It took Diahann Carroll five decades to finally forgive her parents for abandoning her as a toddler, and for a good reason. Here’s everything you need to know about her heartbreaking story.
Diahann Carroll was best known for being the first African American woman to lead an American TV series, “Julia.” She broke barriers by portraying a professional woman and single mother in the award-winning sitcom.
In real life, she was also a single working mother to her daughter Suzanne. She worked as a singer, a Broadway actress, and an advocate for breast cancer treatment and research to make ends meet.
Born Carol Diann Johnson in 1935, her parents struggled financially while living in the Bronx, New York. They abandoned her when she was only 18 months old and left her with an aunt in North Carolina.
At the time, her mother and father agreed they needed a year off without having the responsibilities of raising a child. Nothing was said of their departure, and she woke up the next day looking for her mother.
Over a year later, she and the rest of her family left for New York, building a better life in Harlem. At the age of six, she started singing with a neighborhood church choir. She then attended New York’s High School of Music and Art.
At 19, Carroll began acting in films and on Broadway. At 24, she started appearing on Jack Paar and Steve Allen’s late-night shows.
In 1962, she won her first Best Actress award at the Tony Awards for her role in the musical “No Strings.” However, that same year, she was a fierce advocate for equality, hoping to end racism in the industry.
Through the years, Carroll lived with the story of her abandonment stuck in her head.
She attended a congressional hearing on racism, where she detailed her own experiences as a Black woman living in New York. At the time, she noted that she was only given two Broadway plays and two TV shows in eight years.
While starring on “No Strings,” Carroll received death threats. The Ku Klux Klan also threatened the Cast and Crew of the 1966 production “Hurry Sundown,” where she co-starred.
In 1968, Carroll landed a role on “Julia,” the first TV show where a Black woman was the lead. She played a widowed single mother who worked as a nurse at an aerospace company in the show.
The show saw Julia juggling life as an employee and mother to her son Corey, who was approximately six to nine years old. At the time of his father’s death, the child had barely known him.
Carroll notes the influence that parental guidance has on the upbringing of their children, especially of a young black woman. She acknowledged how her parents gave her a privileged lifestyle growing up, and it gave her opportunities that others did not have.
She once narrated the story of Claudine, who grew up with her in the same neighborhood. She claims if her parents were different and she had not been blessed with talent, she could have easily been like her, who married too young and had babies too fast.
Although she was left heartbroken as a toddler, she grew appreciative of what her parents did for her growing up. When it was time for a family of her own, Carroll was married four times.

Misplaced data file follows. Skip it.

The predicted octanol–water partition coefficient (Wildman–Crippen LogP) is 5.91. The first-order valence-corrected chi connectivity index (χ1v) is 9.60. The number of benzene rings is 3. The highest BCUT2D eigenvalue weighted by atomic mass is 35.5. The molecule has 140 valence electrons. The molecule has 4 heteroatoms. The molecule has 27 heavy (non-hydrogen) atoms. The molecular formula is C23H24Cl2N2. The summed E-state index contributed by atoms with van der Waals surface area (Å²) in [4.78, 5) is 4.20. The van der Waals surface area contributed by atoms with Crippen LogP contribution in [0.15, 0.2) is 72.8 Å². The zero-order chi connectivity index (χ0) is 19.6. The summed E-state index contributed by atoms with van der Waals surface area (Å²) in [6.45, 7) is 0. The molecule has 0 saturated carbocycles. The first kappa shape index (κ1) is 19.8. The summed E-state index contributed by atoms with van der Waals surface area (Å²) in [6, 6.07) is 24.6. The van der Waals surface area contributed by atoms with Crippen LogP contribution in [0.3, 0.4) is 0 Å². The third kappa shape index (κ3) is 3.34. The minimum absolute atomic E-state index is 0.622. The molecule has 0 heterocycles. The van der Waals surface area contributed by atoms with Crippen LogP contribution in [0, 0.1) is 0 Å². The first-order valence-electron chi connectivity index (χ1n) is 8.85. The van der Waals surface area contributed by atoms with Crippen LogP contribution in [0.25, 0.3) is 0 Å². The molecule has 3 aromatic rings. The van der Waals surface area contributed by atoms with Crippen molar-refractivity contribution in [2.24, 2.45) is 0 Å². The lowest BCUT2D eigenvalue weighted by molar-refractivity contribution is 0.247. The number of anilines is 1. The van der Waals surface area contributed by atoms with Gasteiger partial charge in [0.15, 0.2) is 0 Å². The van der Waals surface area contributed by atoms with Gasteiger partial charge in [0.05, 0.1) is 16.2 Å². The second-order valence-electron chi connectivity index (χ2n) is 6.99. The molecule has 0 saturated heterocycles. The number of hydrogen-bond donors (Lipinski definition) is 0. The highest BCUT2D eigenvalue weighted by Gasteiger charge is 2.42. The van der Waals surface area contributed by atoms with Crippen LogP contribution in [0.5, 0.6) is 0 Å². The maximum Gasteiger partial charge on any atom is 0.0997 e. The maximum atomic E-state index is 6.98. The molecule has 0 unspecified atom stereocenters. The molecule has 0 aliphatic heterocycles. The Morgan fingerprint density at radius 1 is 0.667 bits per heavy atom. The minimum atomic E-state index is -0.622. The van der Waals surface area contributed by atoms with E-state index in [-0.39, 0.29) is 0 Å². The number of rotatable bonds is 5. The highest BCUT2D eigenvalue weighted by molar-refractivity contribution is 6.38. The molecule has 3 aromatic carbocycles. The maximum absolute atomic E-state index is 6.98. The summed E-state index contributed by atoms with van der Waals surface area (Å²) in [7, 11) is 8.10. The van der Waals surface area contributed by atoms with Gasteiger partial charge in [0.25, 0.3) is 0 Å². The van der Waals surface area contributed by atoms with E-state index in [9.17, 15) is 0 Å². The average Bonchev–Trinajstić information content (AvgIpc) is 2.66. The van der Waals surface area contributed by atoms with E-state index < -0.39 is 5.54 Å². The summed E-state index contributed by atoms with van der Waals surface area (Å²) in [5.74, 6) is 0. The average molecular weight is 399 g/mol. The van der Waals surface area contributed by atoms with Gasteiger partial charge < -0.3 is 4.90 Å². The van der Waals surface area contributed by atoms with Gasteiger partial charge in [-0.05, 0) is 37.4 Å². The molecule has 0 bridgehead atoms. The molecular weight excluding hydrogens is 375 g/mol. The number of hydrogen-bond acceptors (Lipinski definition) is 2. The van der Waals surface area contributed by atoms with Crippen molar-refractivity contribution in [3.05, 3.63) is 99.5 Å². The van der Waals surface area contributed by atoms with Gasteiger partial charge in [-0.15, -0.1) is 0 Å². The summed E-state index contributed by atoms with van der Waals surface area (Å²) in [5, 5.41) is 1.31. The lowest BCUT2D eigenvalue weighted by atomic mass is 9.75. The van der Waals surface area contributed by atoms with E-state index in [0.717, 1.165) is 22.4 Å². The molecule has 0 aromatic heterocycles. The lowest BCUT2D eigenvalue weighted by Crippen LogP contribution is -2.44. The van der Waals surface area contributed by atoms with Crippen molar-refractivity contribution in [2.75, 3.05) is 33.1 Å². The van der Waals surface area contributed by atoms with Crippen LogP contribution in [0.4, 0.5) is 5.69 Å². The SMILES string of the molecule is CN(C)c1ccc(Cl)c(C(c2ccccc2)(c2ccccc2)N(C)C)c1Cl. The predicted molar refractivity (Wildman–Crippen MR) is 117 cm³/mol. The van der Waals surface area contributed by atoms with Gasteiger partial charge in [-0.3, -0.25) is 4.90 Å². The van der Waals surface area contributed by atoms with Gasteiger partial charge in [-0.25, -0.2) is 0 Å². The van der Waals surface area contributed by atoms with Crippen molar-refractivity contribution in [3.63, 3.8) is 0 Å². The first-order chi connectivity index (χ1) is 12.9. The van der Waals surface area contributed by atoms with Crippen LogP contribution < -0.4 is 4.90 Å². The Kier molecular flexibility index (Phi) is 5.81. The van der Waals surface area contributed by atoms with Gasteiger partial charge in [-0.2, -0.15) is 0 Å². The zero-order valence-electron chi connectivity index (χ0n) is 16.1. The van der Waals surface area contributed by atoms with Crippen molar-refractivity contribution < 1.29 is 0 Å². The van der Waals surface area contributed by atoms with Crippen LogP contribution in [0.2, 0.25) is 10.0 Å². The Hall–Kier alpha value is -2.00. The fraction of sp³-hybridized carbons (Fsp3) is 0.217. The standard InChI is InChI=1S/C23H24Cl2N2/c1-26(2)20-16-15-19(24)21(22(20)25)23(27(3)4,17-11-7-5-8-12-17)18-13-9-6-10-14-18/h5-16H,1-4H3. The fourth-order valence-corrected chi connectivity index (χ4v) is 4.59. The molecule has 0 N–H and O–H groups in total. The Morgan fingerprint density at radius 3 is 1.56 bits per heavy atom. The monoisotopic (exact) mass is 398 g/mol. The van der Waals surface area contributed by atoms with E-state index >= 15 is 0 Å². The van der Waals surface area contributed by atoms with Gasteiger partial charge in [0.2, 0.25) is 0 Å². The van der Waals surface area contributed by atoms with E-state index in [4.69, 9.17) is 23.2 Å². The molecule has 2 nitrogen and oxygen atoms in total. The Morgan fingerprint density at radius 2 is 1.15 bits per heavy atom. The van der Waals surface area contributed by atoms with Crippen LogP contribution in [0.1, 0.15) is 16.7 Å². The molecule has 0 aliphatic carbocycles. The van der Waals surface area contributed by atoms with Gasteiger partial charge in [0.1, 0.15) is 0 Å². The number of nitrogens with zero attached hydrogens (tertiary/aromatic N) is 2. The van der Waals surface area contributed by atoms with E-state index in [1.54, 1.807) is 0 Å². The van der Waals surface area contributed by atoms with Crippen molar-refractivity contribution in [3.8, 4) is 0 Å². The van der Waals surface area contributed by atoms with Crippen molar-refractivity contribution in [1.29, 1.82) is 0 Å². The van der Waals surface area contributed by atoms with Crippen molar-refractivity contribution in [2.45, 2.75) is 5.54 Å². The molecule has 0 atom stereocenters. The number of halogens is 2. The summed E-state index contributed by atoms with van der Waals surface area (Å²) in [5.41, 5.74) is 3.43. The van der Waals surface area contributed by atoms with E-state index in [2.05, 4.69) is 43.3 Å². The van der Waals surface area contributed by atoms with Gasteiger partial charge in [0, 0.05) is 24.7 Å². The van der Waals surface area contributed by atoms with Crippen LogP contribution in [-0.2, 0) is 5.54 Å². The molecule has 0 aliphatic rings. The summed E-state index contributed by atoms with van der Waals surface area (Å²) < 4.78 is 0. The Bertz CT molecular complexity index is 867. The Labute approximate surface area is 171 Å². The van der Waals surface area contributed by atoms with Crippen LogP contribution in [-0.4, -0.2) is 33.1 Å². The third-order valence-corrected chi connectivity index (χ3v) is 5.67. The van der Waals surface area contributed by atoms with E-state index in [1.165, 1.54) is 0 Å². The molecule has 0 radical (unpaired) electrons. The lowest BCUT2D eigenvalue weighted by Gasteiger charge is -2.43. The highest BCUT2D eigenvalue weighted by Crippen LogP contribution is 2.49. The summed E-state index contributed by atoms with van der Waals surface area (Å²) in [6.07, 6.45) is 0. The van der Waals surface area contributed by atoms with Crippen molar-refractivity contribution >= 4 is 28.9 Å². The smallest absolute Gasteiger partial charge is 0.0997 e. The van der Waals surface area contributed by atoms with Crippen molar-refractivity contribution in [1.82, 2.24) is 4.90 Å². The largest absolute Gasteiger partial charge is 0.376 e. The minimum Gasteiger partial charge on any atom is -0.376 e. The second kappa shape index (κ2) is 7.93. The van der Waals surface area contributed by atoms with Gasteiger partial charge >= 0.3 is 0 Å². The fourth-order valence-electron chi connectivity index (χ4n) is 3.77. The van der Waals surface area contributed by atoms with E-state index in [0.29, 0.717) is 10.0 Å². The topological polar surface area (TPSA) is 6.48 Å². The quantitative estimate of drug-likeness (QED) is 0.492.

Her first marriage was to Monty Kay, with whom she shared a daughter named Suzanne. Her second marriage to Freddie Glusman was abusive before she moved on to marry academic Robert DeLeon.
Ultimately, her last marriage was to Vic Damone, whom she claimed loved golf more than their marriage. They ended up getting divorced in the 1990s, and upon reflecting on her unions, she claims her marriage to Kay was the most sensible one.
However, their marriage came when she was too young. While with Kay, she had an infamous affair with Sidney Poitier on the set of “Porgy and Bess.” The affair ended up lasting for nine years.
Suzanne is her only child, and while she was able to share an early bond with her daughter, she also admits that her child was angry that she was not around more often. She said:
“I think mothers and daughters are always competitive and after a certain age there should not be two women under the same roof.”
HER RELATIONSHIP WITH HER MOM
Through the years, Carroll lived with the story of her abandonment stuck in her head. It wasn’t until the actress was in her 50s that she learned how to forgive them.
She saw her parents beginning to age, and she wanted to be there to take care of them. It was then that she shared many things with her mother that she never thought she’d ever get to share.
Ultimately, her parents ended up separating. At one point, she also realized that her father was becoming frail. When his second wife passed on, Carroll’s mother wanted to see him.
The three of them ended up meeting, and she saw her parents forgiving one another for everything that had happened in the past. They would often meet, get dressed for dinner, and enjoy each other’s company while laughing.
Carroll’s mother had nothing but good things to say about her ex-husband, sharing how mature he had grown since their separation. She loved the company and conversations they shared as friends, and it was something that the actress could not forget.
Despite everything that happened, the fact that she and her parents could share those moments meant everything to the “Julia” star. They made her realize that forgiveness is an incredible thing that gives people freedom.